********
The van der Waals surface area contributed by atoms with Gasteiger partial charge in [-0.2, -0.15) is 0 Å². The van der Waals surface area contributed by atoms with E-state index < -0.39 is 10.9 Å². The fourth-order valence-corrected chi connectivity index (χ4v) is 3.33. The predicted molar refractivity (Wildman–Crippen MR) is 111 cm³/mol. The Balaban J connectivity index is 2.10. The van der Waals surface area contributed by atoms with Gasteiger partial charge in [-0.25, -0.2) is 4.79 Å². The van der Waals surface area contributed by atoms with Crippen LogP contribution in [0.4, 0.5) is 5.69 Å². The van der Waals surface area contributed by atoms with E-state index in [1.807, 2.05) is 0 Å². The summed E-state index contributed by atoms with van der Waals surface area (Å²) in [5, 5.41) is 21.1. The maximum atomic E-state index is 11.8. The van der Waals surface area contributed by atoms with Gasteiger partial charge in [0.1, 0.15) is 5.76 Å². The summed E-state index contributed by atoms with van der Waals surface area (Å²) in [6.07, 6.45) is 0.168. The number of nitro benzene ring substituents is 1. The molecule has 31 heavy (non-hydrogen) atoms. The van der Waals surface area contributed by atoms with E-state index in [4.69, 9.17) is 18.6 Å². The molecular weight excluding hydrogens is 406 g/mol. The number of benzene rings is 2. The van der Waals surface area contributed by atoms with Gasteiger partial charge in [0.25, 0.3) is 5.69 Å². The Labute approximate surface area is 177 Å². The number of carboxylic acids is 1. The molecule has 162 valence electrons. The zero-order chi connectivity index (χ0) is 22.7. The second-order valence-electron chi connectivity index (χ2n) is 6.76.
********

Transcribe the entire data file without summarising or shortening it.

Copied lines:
The van der Waals surface area contributed by atoms with Gasteiger partial charge in [-0.2, -0.15) is 0 Å². The van der Waals surface area contributed by atoms with E-state index < -0.39 is 10.9 Å². The fourth-order valence-corrected chi connectivity index (χ4v) is 3.33. The predicted molar refractivity (Wildman–Crippen MR) is 111 cm³/mol. The Balaban J connectivity index is 2.10. The van der Waals surface area contributed by atoms with Gasteiger partial charge in [-0.25, -0.2) is 4.79 Å². The van der Waals surface area contributed by atoms with Crippen LogP contribution in [0.4, 0.5) is 5.69 Å². The van der Waals surface area contributed by atoms with E-state index in [1.807, 2.05) is 0 Å². The summed E-state index contributed by atoms with van der Waals surface area (Å²) in [5, 5.41) is 21.1. The maximum atomic E-state index is 11.8. The van der Waals surface area contributed by atoms with Gasteiger partial charge in [0.1, 0.15) is 5.76 Å². The summed E-state index contributed by atoms with van der Waals surface area (Å²) in [6.07, 6.45) is 0.168. The number of nitro benzene ring substituents is 1. The molecule has 31 heavy (non-hydrogen) atoms. The van der Waals surface area contributed by atoms with E-state index in [4.69, 9.17) is 18.6 Å². The molecular weight excluding hydrogens is 406 g/mol. The number of benzene rings is 2. The van der Waals surface area contributed by atoms with Gasteiger partial charge in [0.25, 0.3) is 5.69 Å². The Labute approximate surface area is 177 Å². The number of carboxylic acids is 1. The molecule has 162 valence electrons. The zero-order chi connectivity index (χ0) is 22.7. The second-order valence-electron chi connectivity index (χ2n) is 6.76.